2. Our benefactions are curtailed by our own actions. As long as the woman had vessels into which she could pour out her oil, the oil ran on, When all vessels were filled, the oil stayed. The woman doubtless regretted that she did not have a larger supply of vessels, when it was too late to remedy the lack.

Carey said, "Attempt great things for God, and expect great things from God." He who asks little, receives but little; but large faith brings large benefactions.


1. A woman who was great in the sight of God. Here is a woman who was great with God. She was great because of her hospitality she opened her home to the Prophet, and gave Elisha both bread, and a bed on which to rest. She had spiritual vision, for she quickly discerned that Elisha was a man of God.

2. A great woman in deep distress. Elisha had turned in, one day, at Shunem, and had gone to his room in the woman's home. He sent his servant, Gehazi, to say to the woman, "Behold, thou hast been careful for us with all this care; what is to be done for thee?" The desire of the woman's heart was for a son. This request was granted her by the word of Elisha.

When the child was grown, while he was out with his father, among the reapers, he took sick and died. His mother laid him on the bed of the man of God, shut the door upon him, and hastened away to see the man of God.

When she came to him at Mount Carmel, Elisha saw her approaching and sent Gehazi to meet her, and to ask her if it was well with her husband, and with her child. She answered, "It is well."

Afterwards she reached Elisha, and she told him that the child was dead. The Prophet hastened away with her, and lay upon the child, putting his mouth to the child's mouth, his eyes upon the child's eyes, his hands upon the hands of the child. Then the flesh of the child waxed warm. After a while he called his mother and delivered the child to her. How marvelous to have some one upon whom we can cast our care!

V. ELISHA AND NAAMAN (2 Kings 5:8 )

1. A man who was a leper. Naaman was a mighty man, a great man, an honorable man, a valiant man, but he was a leper. What good was all of his greatness, with death working its way upon him? Even so all the glory of the world fades when death comes into view.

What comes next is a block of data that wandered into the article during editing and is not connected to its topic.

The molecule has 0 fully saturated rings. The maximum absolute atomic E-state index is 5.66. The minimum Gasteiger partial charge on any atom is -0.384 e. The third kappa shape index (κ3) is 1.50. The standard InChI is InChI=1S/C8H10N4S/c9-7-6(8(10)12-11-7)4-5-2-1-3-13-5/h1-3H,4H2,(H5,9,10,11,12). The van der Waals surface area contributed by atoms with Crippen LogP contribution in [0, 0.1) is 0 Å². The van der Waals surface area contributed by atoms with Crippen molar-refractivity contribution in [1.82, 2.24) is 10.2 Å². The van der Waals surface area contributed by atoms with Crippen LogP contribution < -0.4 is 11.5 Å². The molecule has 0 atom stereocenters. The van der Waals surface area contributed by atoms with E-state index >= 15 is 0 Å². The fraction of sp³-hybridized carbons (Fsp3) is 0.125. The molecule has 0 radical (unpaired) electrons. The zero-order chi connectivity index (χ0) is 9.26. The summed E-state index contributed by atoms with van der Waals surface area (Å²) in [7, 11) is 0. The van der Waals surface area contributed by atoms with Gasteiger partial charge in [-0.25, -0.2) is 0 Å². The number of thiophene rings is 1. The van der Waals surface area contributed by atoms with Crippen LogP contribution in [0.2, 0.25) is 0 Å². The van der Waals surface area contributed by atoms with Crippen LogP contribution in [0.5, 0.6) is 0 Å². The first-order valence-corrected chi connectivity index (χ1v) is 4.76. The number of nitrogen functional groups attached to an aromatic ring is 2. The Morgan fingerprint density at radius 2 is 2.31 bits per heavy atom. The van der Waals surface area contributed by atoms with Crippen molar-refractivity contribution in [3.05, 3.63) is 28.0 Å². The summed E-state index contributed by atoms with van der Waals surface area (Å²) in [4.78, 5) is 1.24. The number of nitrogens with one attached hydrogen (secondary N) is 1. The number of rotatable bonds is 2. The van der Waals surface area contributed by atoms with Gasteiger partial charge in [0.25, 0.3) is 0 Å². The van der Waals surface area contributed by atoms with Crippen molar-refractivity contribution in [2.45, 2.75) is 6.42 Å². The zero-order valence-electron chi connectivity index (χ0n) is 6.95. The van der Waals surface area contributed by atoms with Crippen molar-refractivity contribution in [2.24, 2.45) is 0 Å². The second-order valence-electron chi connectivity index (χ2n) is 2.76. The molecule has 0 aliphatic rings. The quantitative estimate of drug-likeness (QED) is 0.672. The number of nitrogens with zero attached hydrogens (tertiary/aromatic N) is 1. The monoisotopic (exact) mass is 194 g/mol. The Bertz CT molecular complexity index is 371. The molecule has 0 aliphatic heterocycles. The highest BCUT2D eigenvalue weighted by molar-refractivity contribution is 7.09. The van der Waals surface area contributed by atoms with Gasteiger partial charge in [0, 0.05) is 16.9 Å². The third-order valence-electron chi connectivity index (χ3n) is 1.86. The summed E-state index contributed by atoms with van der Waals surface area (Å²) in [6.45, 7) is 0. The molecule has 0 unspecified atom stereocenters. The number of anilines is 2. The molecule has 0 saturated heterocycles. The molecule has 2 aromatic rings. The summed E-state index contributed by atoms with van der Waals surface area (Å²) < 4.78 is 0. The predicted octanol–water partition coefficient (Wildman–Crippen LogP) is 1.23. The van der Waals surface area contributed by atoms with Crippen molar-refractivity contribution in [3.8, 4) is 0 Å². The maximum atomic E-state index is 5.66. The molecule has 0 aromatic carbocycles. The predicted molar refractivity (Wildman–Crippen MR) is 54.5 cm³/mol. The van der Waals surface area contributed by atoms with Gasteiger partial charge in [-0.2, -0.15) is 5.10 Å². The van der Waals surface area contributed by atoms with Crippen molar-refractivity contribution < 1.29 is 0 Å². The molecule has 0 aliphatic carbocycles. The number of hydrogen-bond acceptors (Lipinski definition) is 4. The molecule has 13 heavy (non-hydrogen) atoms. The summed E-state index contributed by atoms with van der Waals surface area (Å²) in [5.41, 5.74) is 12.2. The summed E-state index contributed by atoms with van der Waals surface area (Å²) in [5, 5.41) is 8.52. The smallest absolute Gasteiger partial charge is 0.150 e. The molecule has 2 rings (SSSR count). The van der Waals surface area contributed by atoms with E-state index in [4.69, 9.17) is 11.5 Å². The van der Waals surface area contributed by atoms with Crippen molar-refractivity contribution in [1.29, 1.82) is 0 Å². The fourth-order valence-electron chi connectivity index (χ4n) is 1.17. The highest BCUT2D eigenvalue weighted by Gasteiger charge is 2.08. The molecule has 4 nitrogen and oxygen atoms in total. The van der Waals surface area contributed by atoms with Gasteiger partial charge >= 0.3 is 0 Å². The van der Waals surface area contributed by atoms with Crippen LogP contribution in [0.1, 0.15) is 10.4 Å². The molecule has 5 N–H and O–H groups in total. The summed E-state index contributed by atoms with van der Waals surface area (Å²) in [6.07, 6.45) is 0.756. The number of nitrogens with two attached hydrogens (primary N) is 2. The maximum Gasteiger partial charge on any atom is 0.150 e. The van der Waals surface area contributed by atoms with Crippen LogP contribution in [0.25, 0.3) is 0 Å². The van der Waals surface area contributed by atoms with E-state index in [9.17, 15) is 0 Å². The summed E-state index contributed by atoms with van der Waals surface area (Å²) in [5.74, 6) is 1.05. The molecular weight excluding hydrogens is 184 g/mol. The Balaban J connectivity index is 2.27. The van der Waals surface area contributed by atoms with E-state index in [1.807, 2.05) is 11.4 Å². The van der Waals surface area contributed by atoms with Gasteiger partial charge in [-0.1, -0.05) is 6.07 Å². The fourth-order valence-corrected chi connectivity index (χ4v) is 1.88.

2. The little maid. When a band of Syrians had taken captive a little maid out of the land of Israel, and had presented her unto Naaman's wife, there was great commotion among her people. God, however, was sending a missionary to one of Syria's greatest men.

As the little maid waited on Naaman's wife, she said, "Would God my lord were with the Prophet that is in Samaria! for he would recover him of his leprosy." Thus it happened that Naaman, with letters of authority and gifts from the king of Syria, came unto the king of Israel.

3. Seeking a good thing in the wrong place. When the king of Israel heard that Naaman had come, he rent his clothes, saying, "Am I God, that I can cure a man of his leprosy?" It was at this point that Elisha appeared on the scene. He sent word to the king to send Naaman unto hint, that he might cure him of his leprosy, and that he might know that there was a Prophet in Israel.

4. Seeking a good thing in the wrong way. Naaman came to Elisha, but he came imagining that the Prophet would do him obeisance, pass his hand over the leprosy and recover him. Naaman said, "Behold, I thought." How often do we allow our "Think-so's" to get in the way of God's ministry toward us!

5. Elisha's orders. Without even appearing, Elisha sent word to Naaman to dip himself in the Jordan seven times, and his flesh would be clean. The captain of Syria's hosts went away in a rage, saying, "Are not Abana and Pharpar, rivers of Damascus, better than all the waters of Israel?" He thought that if dipping could cure him he had been a fool to come to the muddy waters of the Jordan.